The annoying fly and symbolic paintings
Flies buzz around a few Renaissance, Netherlandish and Baroque paintings, full of jokes, meanings, and hellish symbolism
What a sense of ostentatious beauty butterflies evoke. And so do crickets and cicadas, true bearers of unassailable literary dignity, along with the industrious ants and the sedulous bees, and all the other insects that enjoy the favor of the arts. Then it comes to flies… those creatures that squeeze any possible murderous inclination out of us. Despite our threatening, disheveled slaps, flies do not easily desist, landing near us or our food whenever they can, indifferent to death and disgust, irritating they exist.
With little disconcert, one surprisingly comes across these annoying insects in many paintings from the Renaissance and the Baroque era, from Petrus Christus to Carlo Crivelli and Vincenzo Campi, from Cima da Conegliano and Guido Reni to Guercino, and then Jacopo da Bassano, Louise Moillon, Balthasar van Ast, and Giovanna Garzoni. The irksome buzz and scuff of the black insect has marked art history.
“I would not like to suggest the image of a murdered fly,” writes Giorgio Manganelli in his Musca Depicta (painted fly). “This little animal seems entrusted with important sacredness and symbols too.” he continues. Flies were indeed artists’ dears until the 17th century, beginning with the anecdote of Giotto and the fly. Writes Vasari: “It is said that young Giotto painted such a realistic fly on the nose of a figure by the older Cimabue, that when the master resumed his work on this figure, more than once did he hunt for the insect before realizing his mistake.” The feats of the trompe l’oeil had already been recounted by Pliny in his famous bunches of grapes painted by Zeusi that deceived the birds. Imitative prowess was surely part of the folklore in the Renaissance workshops, but why the fly?
Let’s have a look at Guido Reni’s Country Dance. The scene depicts an anomalous subject for the painter: a natural landscape with a party in the moonlight, a dance organized by a group of peasants but attended by noble ladies and gentlemen too. The characters are seated in a circle next to some trees and a river flowing as a hymn to the locus amoenus. In the center, a young peasant invites a lady to open the dance. All this moment seems so idyllic, so perfect, until the viewer is distracted by two large flies buzzing on the top right corner of the picture, scurrying on the blue sky of the otherwise enchanted night. Don’t we just want to chase them away, these fat and three-dimensionally out of scale insects. When our gaze lands on these flies, the painting is no longer the same.
Considering the story of Country Dance, these flies seem to have long distracted the gaze of the connoisseurs too. Lost for a long time, the work was eventually purchased in 2020 by the Galleria Borghese in Rome, but still in 2008 it appeared on the London antique market, attributed to an anonymous Bolognese artist. The hand of Guido Reni was finally recognized also thanks to the identification of the painting in the inventories and descriptions of the Scipione Borghese collection. After the exhibition at TEFAF in March 2020, Guido Reni’s Country Dance returned to Italy in the collection of its former owner. Reni’s trompe l’oeil is the surprising mark of the virtuoso: the baroque illusionistic game is mischievous and perfect, but an overdone nuisance too, and even a hidden message perhaps: flies titillate disorder with their paws, insinuate their filth, warning us not to plunge into the nocturnal magic of dance.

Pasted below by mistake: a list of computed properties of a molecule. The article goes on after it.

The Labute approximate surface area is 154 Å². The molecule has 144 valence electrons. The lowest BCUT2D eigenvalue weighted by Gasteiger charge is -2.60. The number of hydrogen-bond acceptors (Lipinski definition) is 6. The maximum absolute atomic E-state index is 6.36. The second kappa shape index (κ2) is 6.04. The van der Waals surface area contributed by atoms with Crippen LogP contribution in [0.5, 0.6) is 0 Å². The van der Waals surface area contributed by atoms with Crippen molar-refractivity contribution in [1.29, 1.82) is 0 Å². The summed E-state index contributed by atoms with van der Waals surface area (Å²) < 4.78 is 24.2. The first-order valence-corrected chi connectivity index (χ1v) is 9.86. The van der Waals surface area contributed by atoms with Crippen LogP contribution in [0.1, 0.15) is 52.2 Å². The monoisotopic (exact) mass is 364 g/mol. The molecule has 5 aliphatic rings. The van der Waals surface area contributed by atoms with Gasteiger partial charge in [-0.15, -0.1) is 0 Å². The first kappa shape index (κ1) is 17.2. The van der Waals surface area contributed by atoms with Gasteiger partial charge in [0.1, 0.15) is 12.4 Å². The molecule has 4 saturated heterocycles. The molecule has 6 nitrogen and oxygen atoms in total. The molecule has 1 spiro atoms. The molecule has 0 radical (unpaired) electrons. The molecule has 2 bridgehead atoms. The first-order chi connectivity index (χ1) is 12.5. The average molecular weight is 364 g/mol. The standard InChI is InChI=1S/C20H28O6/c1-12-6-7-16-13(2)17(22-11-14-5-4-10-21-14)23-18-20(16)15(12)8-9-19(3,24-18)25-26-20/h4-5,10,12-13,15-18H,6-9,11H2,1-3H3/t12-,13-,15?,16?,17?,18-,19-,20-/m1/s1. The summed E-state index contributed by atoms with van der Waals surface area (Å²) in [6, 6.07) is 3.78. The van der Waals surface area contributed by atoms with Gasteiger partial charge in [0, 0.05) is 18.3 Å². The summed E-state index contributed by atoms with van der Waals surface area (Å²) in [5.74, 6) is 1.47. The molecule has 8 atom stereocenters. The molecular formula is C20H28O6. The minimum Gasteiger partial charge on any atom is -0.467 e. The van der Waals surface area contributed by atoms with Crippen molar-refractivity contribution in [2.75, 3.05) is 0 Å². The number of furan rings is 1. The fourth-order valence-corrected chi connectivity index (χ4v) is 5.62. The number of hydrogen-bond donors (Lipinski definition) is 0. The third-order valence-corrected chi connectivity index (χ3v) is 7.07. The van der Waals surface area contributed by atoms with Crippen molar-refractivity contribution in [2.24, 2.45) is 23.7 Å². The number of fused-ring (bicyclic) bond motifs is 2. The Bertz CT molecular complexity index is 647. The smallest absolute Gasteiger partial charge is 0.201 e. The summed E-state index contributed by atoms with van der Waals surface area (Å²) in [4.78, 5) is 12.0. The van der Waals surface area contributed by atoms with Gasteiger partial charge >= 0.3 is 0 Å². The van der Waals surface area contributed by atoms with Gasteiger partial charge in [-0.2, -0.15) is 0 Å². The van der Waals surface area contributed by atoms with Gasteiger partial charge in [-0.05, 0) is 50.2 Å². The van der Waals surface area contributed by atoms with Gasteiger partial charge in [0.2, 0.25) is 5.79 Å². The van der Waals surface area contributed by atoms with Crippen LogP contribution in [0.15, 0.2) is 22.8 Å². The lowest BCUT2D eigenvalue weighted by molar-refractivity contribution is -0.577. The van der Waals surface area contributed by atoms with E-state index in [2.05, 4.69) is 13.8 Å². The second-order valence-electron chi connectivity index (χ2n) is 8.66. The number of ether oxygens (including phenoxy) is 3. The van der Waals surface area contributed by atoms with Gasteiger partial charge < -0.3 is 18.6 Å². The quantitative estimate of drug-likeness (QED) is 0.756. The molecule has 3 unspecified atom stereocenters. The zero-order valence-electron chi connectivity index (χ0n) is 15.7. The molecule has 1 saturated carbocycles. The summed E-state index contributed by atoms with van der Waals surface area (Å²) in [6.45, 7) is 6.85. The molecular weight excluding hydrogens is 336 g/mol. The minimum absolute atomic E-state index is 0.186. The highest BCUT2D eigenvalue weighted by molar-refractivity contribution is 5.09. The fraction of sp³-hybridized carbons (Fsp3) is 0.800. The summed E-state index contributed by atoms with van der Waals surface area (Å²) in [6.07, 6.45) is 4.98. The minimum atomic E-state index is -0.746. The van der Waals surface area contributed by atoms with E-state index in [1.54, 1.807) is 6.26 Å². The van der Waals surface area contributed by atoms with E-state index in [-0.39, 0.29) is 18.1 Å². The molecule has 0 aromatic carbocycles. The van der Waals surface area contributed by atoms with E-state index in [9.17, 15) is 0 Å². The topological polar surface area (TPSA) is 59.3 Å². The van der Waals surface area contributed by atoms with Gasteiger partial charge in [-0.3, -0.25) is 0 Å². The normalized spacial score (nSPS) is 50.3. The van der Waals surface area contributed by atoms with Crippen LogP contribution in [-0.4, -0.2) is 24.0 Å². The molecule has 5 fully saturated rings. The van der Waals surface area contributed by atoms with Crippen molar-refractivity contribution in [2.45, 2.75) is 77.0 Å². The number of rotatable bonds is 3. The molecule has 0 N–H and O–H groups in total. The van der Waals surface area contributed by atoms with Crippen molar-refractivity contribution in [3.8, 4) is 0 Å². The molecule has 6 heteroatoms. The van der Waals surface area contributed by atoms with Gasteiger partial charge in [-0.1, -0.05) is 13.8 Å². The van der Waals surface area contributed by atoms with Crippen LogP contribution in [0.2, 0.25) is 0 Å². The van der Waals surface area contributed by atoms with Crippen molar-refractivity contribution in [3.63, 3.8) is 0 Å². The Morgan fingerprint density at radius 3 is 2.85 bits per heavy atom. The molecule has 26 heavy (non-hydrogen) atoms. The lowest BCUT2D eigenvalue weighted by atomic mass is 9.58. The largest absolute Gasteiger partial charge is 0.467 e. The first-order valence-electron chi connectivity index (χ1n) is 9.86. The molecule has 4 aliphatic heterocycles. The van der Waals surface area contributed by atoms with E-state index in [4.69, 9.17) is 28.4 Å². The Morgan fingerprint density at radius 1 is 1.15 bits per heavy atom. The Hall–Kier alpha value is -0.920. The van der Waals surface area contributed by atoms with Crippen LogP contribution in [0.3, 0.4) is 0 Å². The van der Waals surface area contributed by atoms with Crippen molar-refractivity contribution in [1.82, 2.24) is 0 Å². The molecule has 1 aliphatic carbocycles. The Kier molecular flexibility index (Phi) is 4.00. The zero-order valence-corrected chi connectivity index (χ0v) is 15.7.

More commonly, the musca depicta (painted fly) is found in Vanitas religious paintings, resting on the skulls kissed by the penitent Magdalene, on the meditation skulls of Saint Jerome or those at the foot of the Christian cross. In the Mystical Crucifixion attributed to Matteo di Giovanni and dated 1450 now at the Art Museum in Princeton, four theologians navigate like clouds on a gold background in contemplation of Golgotha. Next to the cross is the fateful skull with fly, belonging to Adam and showing the trickle of blood that gushes from Christ to redeem humanity from the original sin. Above it is a huge fly of exaggerated proportions. Joos van Cleve even painted a fly going into the naked skull in St. Jerome in his Study from 1550, now housed at the Salzburg Museum. These are deadly flies, large black spots acting as a goad for the devotees to go beyond the pleasures of earthly flesh and corruption. Thus, despite their infernal livera, the flies are transformed into symbolic moralizers.
The omnipresence of death in time and space also makes its way into the mythical Arcadia, the Greek region of poetic immortality. Et in Arcadia Ego is the title of a 1622 work by Guercino preserved in Palazzo Barberini. In it, two shepherds laboriously emerge from a barrier of trees in this mythological place inspired by the Eclogues of Virgil, a symbol of the golden age. But even here the reign of Death prevails. Above an altar there is an old mossy skull, a funereal emblem, and for this reason also Arcadia becomes a favorite land for flies, worms and mice.